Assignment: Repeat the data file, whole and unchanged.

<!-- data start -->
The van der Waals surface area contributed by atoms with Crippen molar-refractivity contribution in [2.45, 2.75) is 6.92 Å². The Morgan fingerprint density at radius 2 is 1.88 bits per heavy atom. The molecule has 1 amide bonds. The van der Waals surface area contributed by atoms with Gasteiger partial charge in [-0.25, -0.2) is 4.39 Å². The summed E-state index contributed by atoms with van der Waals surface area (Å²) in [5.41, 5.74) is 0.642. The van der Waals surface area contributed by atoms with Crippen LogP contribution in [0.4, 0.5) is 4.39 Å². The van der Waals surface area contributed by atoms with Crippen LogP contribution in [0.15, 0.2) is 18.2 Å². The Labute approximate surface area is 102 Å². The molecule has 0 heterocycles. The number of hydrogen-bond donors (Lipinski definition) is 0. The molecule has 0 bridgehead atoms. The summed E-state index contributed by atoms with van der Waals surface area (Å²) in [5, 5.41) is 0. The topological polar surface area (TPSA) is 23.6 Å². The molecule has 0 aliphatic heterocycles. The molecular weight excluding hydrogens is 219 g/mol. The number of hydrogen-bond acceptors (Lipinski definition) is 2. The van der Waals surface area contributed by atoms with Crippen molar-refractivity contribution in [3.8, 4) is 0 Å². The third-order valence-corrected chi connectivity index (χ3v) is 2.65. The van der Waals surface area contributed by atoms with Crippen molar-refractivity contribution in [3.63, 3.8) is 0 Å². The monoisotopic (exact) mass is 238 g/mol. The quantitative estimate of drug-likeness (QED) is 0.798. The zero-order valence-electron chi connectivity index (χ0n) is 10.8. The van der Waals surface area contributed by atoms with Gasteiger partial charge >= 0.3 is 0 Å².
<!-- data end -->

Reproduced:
The van der Waals surface area contributed by atoms with Crippen molar-refractivity contribution in [2.45, 2.75) is 6.92 Å². The Morgan fingerprint density at radius 2 is 1.88 bits per heavy atom. The molecule has 1 amide bonds. The van der Waals surface area contributed by atoms with Gasteiger partial charge in [-0.25, -0.2) is 4.39 Å². The summed E-state index contributed by atoms with van der Waals surface area (Å²) in [5.41, 5.74) is 0.642. The van der Waals surface area contributed by atoms with Crippen LogP contribution in [0.4, 0.5) is 4.39 Å². The van der Waals surface area contributed by atoms with Crippen LogP contribution in [0.15, 0.2) is 18.2 Å². The Labute approximate surface area is 102 Å². The molecule has 0 heterocycles. The number of hydrogen-bond donors (Lipinski definition) is 0. The molecule has 0 bridgehead atoms. The summed E-state index contributed by atoms with van der Waals surface area (Å²) in [5, 5.41) is 0. The topological polar surface area (TPSA) is 23.6 Å². The molecule has 0 aliphatic heterocycles. The molecular weight excluding hydrogens is 219 g/mol. The number of hydrogen-bond acceptors (Lipinski definition) is 2. The van der Waals surface area contributed by atoms with Crippen molar-refractivity contribution in [3.8, 4) is 0 Å². The third-order valence-corrected chi connectivity index (χ3v) is 2.65. The van der Waals surface area contributed by atoms with Crippen molar-refractivity contribution in [3.63, 3.8) is 0 Å². The monoisotopic (exact) mass is 238 g/mol. The quantitative estimate of drug-likeness (QED) is 0.798. The zero-order valence-electron chi connectivity index (χ0n) is 10.8. The van der Waals surface area contributed by atoms with Gasteiger partial charge >= 0.3 is 0 Å².